When Republican county leaders stood shoulder to shoulder Saturday to announce their special election candidate for the 27th Congressional District, they were trying to demonstrate unified support for State Sen. Christopher L. Jacobs.
But a fleeting photo-op may have been the only result from their seven-hour conclave in Wyoming County. A divisive, expensive and possibly nasty primary election now seems guaranteed after at least two of the rejected candidates promise to take their case to the voters for the subsequent contest on June 23.
A series of rapid-fire developments added new dimensions Monday to finding a Republican candidate for the seat of former Rep. Chris Collins. They include the fact that:
• Erie County Comptroller Stefan I. Mychajliw Jr. labeled the nomination as “made behind closed doors by party bosses” and said he will challenge Jacobs. He joins former Darien Town Justice Beth A. Parlato, who has already promised her own primary election effort.
• Jeff Freeland, a Lewiston native and White House aide to President Trump, said he will not address his potential candidacy until after impeachment proceedings have ended. This week, he serves as a member of the president’s impeachment team on the floor of the Senate.
• State Sen. Robert G. Ortt said he remains a candidate, but will determine his final course within the next few days.
• A Washington political committee called the Club for Growth could assume a powerful role in coming days after vowing to spend significant money to stop Jacobs in a primary. Its spokesman was unavailable Monday, but a source noted that one of its representatives was making its case at a Monday meeting of statewide Conservatives in suburban Albany.
• New attention focused on the Conservative Party, which must now choose between joining the GOP in a united effort against Democrat Nate McMurray, or backing someone else if Jacobs is deemed too “moderate.”
The party could also perform a series of election law gymnastics allowing it to postpone its decision for the moment.
Ralph C. Lorigo, chairman of the Erie County Conservative Committee and a state vice chairman, acknowledged Monday the key role now played by his relatively tiny party. A choice of anybody besides Jacobs could split the effort against McMurray, he noted, and hand Democrats a major advantage in a special election. Heavy Democratic turnout is already expected for an election expected to be held on the same day as the party’s presidential primary.
“No one wants to screw up the special election” effort against McMurray, Lorigo said.
But while Jacobs has always run with Conservative support, he must now fend off charges he is not “conservative enough.” As he was expected to make the rounds at the Conservative meeting in Latham late on Monday, the party was preparing to formally recognize Ortt with its Legislative Scorecard Award for his 100% conservative voting record in the Senate.
Lorigo said the Conservative nod, ultimately controlled by state Chairman Gerard Kassar, may be postponed.
“Right now, I think everyone is just putting their cards on the table,” Lorigo said. “And since the governor has until Feb. 19 to call the special, I think everyone punts.”
He also noted that the party could theoretically back Parlato, an attorney, and then fulfill election law requirements by substituting her this summer for a State Supreme Court nomination in another part of the state – a frequently used tactic to remove candidates from the ballot. A “placeholder” attorney also could theoretically be nominated, he added, if someone else won a GOP primary and the party then wanted to get behind that candidate.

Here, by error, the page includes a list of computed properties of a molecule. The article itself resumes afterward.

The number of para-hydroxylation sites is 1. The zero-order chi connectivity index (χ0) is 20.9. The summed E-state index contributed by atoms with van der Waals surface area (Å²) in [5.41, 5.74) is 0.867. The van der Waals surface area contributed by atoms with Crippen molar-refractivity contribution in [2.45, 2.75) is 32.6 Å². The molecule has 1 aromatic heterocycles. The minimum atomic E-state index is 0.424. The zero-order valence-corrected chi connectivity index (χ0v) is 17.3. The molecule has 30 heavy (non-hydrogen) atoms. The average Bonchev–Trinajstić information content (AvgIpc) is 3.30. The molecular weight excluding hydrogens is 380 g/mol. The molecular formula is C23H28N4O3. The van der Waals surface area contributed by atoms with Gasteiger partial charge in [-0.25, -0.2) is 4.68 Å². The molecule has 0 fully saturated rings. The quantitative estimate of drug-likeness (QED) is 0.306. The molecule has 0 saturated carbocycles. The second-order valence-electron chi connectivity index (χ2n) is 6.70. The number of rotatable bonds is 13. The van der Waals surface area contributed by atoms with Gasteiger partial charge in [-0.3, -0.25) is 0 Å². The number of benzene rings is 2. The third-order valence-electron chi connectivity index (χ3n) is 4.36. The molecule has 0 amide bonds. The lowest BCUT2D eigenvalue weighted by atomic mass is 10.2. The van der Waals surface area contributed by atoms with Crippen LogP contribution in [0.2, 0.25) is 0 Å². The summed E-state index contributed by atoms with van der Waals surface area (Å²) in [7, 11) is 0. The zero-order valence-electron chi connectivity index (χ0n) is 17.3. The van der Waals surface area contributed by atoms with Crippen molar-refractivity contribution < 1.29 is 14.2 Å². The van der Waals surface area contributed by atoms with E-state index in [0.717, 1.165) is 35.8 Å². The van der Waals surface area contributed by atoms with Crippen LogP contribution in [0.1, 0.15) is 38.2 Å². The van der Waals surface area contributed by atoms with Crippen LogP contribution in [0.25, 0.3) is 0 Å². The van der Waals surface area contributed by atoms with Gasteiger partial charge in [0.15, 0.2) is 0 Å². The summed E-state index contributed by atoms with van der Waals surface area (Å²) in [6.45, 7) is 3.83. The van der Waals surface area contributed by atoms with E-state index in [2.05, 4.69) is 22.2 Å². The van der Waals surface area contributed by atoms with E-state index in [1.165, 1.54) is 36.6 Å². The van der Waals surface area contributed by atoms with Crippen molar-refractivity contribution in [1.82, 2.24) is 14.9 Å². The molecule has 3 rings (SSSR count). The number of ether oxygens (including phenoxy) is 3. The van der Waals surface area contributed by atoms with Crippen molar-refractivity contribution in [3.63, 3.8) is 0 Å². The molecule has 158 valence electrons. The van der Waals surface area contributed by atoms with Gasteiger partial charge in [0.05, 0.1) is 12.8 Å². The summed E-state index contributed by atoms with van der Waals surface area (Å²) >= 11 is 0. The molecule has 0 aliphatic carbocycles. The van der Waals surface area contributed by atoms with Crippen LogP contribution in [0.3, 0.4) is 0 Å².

Mychajliw, meanwhile, now prepares for an anti-establishment effort he likens to Trump’s 2016 campaign.
“Can you imagine if Donald Trump listened to the establishment Republicans and let Jeb Bush run for the White House?” he said. “Hillary Clinton would be president right now.
“We’ll take our record to the voters and let them decide,” he added. “People are sick and tired of backroom politics.”
Though Mychajliw starts his campaign with no money, he (or Parlato) could benefit from any effort by the Club for Growth against Jacobs. He said he has no doubts that he will soon raise enough to compete in the primary.
He vowed to run a “grassroots” campaign without Washington political consultants, and pointed to about a dozen party leaders and elected officials from southern Erie County who immediately endorsed his candidacy following the Saturday nominating meeting as evidence of support.
Considerable speculation continues to surround Freeland, however, after he unexpectedly showed up at the Byrncliff Golf Club in Varysburg on Saturday and offered his candidacy to the county leaders. He did not commit to any course on Monday, noting his current impeachment duties that could extend for several more days.
“I said to the president that I will see impeachment out to the end,” he said. “I don’t know the answer just yet. At this moment I need to singularly focus on getting this done.
“I’ve certainly talked to the president about this,” he added.
Indeed, Erie County Republican Chairman Karl J. Simmeth Jr. said Saturday that acting White House Chief of Staff Mick Mulvaney had contacted him about the possible Freeland candidacy.
Several observers now note that Freeland could enter the race as an obvious Trump choice and as a rejection of the Jacobs candidacy that some ultra-conservatives have dismissed as not “conservative enough.”